Can the IRS reach an interest in real property held in a land trust? If so, what happens if the taxpayer sells the property? Can the IRS recoup the land from the new buyer or is the IRS limited to the proceeds received? The court addresses this in United States v. Harold, No. 2:18-cv-10223 (S.D. Mich. 2019)
Facts & Procedural History
The defendant owed back taxes to the IRS. The IRS brought suit to enforce its lien.
The defendant owned interest in real estate via a land trust. While the litigation was pending, the defendant sold his interest in the real estate to a third party. He did so by executing a quit claim deed. The buyer paid money, presumably fair market value’s worth, to the defendant for the property.
The IRS had filed notice of its lien prior to the date of the sale. The IRS lien was filed in the defendant’s name.
Upon learning of the sale, the IRS filed an emergency motion asking for information about the sale and to include the buyer in the pending litigation.
The question for the court was whether the IRS lien attached to the property or just the proceeds from the sale of the property.
IRS Liens and Land Contracts
The general rule is that an IRS lien arises when a tax is due and unpaid. The general rule continues to say that the IRS lien follows the property when property is sold. But what about an interest in a land contract?
The land contract separates the equitable and legal title to real estate. The person who holds the land contract interest has the equitable interest in the real estate and the original owner has the legal title to the real estate.
The court noted that the IRS lien attaches to equitable interests in real estate. Thus, it attaches to the interest in real estate in this case even though the interest is held via a land contract.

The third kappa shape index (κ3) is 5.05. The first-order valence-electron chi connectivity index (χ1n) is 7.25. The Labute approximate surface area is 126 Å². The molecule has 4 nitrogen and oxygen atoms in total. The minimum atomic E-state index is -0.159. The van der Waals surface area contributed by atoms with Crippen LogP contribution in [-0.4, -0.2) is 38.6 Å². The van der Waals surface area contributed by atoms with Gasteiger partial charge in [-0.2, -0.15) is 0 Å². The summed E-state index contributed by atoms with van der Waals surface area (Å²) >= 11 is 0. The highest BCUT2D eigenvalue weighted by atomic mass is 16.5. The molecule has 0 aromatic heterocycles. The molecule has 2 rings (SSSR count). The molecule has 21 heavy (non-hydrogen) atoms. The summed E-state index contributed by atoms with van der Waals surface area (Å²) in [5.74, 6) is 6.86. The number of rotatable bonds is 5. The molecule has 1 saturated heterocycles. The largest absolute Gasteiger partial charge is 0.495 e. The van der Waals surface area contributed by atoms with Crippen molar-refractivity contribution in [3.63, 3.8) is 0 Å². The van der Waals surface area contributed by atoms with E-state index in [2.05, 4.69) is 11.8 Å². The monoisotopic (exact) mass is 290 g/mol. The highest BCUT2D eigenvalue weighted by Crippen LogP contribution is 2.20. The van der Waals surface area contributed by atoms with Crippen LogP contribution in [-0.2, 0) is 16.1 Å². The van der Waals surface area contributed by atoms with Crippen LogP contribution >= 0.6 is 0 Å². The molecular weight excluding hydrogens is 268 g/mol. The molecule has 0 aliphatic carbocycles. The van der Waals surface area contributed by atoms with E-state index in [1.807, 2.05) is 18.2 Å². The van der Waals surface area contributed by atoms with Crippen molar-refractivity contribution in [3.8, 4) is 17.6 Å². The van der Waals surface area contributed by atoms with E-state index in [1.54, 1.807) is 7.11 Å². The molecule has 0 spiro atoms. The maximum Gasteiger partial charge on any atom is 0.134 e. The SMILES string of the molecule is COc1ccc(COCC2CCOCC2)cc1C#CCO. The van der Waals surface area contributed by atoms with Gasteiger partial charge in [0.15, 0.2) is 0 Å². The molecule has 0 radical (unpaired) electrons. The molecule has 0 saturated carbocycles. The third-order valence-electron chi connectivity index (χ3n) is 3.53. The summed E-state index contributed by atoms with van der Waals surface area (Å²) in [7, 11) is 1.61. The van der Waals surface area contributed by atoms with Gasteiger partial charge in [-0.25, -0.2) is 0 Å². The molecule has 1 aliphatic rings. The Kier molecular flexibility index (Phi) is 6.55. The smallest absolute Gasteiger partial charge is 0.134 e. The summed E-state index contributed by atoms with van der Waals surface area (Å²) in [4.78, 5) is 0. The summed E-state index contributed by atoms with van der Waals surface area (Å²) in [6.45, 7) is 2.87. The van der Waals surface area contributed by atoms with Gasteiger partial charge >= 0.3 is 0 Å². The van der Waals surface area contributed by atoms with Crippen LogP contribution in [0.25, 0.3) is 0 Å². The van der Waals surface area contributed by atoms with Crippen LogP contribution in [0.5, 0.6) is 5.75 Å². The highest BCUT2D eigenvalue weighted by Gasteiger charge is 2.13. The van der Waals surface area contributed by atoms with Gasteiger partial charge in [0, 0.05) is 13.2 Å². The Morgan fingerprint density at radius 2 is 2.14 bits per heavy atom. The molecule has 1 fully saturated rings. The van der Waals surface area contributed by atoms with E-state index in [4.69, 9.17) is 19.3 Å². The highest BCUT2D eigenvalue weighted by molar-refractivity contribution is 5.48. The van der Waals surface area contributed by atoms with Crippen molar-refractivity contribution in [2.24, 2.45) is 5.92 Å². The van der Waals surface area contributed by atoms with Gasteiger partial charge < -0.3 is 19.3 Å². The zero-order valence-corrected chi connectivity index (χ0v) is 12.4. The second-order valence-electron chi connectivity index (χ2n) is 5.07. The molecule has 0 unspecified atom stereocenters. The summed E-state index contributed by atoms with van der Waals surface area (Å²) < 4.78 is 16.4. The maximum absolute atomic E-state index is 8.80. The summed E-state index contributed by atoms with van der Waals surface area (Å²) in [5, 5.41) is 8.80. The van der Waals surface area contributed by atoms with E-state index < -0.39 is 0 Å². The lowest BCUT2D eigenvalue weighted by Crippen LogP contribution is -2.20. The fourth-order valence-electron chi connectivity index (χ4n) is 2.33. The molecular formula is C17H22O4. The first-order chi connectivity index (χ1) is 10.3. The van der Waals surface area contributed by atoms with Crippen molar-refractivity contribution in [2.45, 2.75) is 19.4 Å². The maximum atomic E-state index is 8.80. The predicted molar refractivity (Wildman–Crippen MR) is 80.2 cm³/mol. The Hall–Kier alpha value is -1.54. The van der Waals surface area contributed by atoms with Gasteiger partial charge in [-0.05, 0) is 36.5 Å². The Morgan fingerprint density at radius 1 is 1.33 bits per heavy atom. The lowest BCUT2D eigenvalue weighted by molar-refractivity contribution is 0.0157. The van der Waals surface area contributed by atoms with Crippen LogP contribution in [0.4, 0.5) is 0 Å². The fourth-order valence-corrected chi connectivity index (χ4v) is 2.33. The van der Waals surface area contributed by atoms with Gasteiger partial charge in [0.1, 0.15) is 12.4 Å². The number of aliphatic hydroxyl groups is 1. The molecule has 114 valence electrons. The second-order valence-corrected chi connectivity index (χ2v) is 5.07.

IRS Lien & the Proceeds from the Sale
The defendant also argued that the IRS lien detached from the real estate and attached to the proceeds upon the sale. It cited Phelps v. United States, 421 U.S. 330 (1975) for this rule. The argument is that the buyer should not be penalized by the IRS when it paid for the property.
The facts in Phelps were different. In that case, the IRS had not filed notice of its lien before the property was sold. As a result, the buyers were able to take free of the IRS lien given that they paid fair market value and had no notice of the IRS lien.
This is the exception found in Sec. 6323, which says:
The lien imposed by section 6321 shall not be valid as against any purchaser, holder of a security interest, mechanic’s lienor, or judgment lien creditor until notice [is filed].
Section 6321 goes on to provide other rules, which should be considered by those who are selling property subject to IRS liens. But the additional rules are not relevant to this case.
The court noted the distinction in this case and the facts in Phelps, concluding that the buyer had notice of the IRS lien. Not only did the IRS file its lien in advance of the sale, the deed transferring the property noted that the IRS may have an interest in the property.
This case shows the importance of selling property prior the IRS issuing its lien notice. Had the defendant sold the property prior to the IRS lien notice filing, the buyer could have gained clear title to the property.